As a person moves closer to enlightenment there is a lessening of the ego… of the self… of ideas that appearance means anything at all.
Can a person move closer to enlightenment? Is there a someone that can move anywhere at all? Does this strike you as funny, in a way? The physical body may or may not move, but where is the person that is doing all this moving and attaining all of that bliss? If ideas of appearance mean nothing at all, why is it given such importance? Again, I am not pointing you in a particular direction. Just see the question and go as deep as you can.
What about your shirt - I can see that looks like a NICE black shirt… who were you impressing with that shirt?
If anyone is impressed with anything I say, do, or wear, it has absolutely nothing to do with me. It is none of my business what other people think. That is your business; the business of the self. A better question might be, why does appearance make any impression at all?
Those that I know that have meditated and experienced jhanas or other absorption seem to not care one way or another about how they look to the rest of mankind. Does that conflict with your experience?
It may not matter how they look to the rest of the world. But what about the way the rest of the world looks to them? Do you see where we are going with these questions? I am not trying to get a particular answer, and I am not trying to lead you in a certain way. It may be a matter of sifting beyond what you believe to be true.
There is no conflict here, as there is no experience here. But that takes us too far away from what we are talking about.
hahaha. Sorry, having fun with this… as I said and you chose to ignore, there were other reasons I didn’t believe strongly in his experience
You are right, it is quite interesting to go into this, but only if you distrust the answers you already have.
I didn't mean to ignore anything else you wrote, but what I focused on was more telling than anything else you could have said. As I have said, it is not for me to find out because it is your life. You either will go there, or you won't. And please believe me, it doesn't matter to me if you do or you don't. But if someone is serious about life, about the deep issues, they will get to it eventually.
Why are you looking down in your gravatar? I’ve never seen a photo like that… does it mean something? What are you looking at? What was the intent of a photo like that? Just curious…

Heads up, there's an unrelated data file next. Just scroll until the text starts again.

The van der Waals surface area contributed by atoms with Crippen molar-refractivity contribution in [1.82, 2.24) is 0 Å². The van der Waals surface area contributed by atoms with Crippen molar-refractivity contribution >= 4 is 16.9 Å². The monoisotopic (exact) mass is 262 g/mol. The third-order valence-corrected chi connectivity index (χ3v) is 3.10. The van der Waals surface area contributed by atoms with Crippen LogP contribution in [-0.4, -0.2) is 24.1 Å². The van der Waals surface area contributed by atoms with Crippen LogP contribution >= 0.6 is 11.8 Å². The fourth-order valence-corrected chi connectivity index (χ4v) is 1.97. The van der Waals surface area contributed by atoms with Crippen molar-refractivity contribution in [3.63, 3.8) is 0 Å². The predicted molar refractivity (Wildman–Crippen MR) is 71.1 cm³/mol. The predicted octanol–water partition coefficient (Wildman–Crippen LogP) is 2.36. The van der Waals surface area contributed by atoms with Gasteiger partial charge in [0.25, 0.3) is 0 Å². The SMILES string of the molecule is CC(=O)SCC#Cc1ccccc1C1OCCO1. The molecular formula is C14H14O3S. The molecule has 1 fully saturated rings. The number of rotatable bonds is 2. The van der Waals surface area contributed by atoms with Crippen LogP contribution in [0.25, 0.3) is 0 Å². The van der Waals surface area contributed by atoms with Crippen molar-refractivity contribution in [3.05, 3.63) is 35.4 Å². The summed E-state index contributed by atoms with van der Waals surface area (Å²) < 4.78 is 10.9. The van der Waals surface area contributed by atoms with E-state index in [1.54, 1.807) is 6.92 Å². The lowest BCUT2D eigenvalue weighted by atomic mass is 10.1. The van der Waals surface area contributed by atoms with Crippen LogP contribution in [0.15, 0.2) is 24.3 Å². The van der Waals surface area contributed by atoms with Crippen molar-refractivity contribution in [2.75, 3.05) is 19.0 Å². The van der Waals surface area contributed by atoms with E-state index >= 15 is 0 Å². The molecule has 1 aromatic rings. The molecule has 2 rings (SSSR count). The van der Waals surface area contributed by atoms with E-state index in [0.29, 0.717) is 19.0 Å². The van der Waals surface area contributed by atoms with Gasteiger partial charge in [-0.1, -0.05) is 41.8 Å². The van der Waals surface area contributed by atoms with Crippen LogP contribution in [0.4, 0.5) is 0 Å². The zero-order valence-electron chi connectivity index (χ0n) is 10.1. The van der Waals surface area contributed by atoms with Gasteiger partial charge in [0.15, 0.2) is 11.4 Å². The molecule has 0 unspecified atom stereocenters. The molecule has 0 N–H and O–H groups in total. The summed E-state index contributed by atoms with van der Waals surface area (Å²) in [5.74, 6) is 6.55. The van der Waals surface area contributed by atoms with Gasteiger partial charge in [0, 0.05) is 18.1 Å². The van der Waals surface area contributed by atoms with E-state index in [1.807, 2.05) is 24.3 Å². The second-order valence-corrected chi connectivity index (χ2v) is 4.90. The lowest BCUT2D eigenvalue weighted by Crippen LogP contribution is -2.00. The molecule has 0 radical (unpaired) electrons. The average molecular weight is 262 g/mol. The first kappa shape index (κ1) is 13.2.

I don't know. I did not take the picture. Those things are all up to the impulse of the photographer.
I can tell you, that photo was taken at an informal talk I gave in southern Indiana in 2007. I have no idea what the topic was, and I do not remember what I was doing at that precise moment. To be honest, I do not even remember anyone taking pictures. But a few months after I returned to Japan I received a number of photos in the mail from that night.
That is as far as I can go without contacting the photographer and asking. But I have found it best to leave artists alone with their work.
Perhaps for you the answers came quickly? But that is not the purpose of this inquiry. I am in no way saying you are wrong and I am right. That has absolutely nothing to do with it. It is not a pointing in a particular direction, and it is not a matter of seeing things the way another "person" sees it. It is about seeing past, sifting beyond, what you already know. If you can do this, you'll find something very different from your answers to the questions.
Everything you wrote was wonderful, and it brought such a vitality to being that these questions arose. I was in no way offended by anything you said. But that is the downside of all this impersonal online writing; it is often difficult to know exactly what the other person means, even if the language is clear. It is far better to meet in person over a cup of tea or an acidic diet coke. Haha.
Wait...do enlightened people drink diet coke? ;)